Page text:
Like the rock of the Church, you were faithful to the key to heaven.
From the beloved disciple, you received the gospel.
From the Holy Virgin Birthgiver you received your symbol of authority.
O Patriarch John, by the grace of the Holy Spirit you received wisdom.
(An Armenian Church ode dedicated to St. John Chrysostom)

Above article is posted from Eastern Armenian Prelacy’s Crossroads E-Newsletter

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This Saturday, October 8, the Armenian Church commemorates the Feast of the Holy Translators, one of the most beloved feasts. There are, in fact, two such commemorations in our liturgical calendar. One is on the Thursday following the fourth Sunday after Pentecost, which can occur in June or July; the other is on the second Saturday of October.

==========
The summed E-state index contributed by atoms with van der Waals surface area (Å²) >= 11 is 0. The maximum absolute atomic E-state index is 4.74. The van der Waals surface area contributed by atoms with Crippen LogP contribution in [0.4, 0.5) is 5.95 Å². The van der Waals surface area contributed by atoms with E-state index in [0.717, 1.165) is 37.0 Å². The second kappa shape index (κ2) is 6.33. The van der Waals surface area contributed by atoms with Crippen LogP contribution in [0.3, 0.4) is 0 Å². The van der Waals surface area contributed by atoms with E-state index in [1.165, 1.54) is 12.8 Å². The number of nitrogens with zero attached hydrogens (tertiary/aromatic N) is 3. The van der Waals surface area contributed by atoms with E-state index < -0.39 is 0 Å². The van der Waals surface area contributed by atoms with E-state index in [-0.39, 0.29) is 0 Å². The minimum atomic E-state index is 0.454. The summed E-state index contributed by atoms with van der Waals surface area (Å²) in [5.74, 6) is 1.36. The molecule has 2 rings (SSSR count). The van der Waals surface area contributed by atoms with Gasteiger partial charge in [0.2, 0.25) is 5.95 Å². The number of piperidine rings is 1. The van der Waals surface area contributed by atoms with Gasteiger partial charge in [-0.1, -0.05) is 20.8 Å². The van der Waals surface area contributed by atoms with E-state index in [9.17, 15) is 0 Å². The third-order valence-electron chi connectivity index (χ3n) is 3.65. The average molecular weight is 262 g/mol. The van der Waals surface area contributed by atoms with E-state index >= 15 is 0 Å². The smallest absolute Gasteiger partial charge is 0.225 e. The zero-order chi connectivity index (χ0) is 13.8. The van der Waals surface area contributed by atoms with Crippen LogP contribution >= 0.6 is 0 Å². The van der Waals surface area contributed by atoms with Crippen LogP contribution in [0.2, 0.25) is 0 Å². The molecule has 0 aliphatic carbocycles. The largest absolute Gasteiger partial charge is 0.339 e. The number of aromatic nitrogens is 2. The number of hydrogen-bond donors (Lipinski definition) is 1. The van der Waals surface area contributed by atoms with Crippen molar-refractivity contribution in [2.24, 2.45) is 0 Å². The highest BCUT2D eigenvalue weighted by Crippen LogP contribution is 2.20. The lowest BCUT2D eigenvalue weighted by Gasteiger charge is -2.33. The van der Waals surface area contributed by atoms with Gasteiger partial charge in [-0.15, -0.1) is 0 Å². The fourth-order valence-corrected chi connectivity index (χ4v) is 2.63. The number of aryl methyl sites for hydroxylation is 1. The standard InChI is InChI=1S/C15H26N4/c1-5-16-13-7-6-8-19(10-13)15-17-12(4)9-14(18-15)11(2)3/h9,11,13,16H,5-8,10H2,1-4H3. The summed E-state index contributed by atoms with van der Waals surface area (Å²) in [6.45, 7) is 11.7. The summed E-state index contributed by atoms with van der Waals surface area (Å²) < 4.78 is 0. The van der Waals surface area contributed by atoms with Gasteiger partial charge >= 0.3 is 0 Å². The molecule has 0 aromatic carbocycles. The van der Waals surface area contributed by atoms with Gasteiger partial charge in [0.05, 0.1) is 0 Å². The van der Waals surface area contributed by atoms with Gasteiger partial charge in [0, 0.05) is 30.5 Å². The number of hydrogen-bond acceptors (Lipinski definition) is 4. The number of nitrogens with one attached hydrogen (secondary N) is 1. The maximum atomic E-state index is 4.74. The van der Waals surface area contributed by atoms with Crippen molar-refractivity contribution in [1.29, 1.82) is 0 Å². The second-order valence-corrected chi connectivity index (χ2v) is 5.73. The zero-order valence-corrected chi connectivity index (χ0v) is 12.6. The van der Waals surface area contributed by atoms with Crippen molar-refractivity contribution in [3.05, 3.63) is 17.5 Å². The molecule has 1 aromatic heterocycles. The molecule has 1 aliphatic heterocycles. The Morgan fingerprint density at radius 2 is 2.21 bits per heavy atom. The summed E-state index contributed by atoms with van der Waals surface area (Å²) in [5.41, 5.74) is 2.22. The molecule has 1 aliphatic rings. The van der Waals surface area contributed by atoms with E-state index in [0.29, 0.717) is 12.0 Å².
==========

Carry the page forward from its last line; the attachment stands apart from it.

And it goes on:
The October commemoration focuses on the creation of the Armenian alphabet (406) and on the accomplishments of the Holy Translators. Mesrob Mashdots, the founder of the alphabet, and Catholicos Sahag, together with some of their students, translated the Bible. Schools were opened and the works of world-renowned scholars were translated. Their work gave the Armenian Church a distinct national identity.

       In modern times the entire month of October has been designated as a “Month of Culture.” Armenians throughout the Diaspora and Armenia mark this with cultural events not only in remembrance of the past, but in celebration of modern-day scholars, theologians, writers, and translators.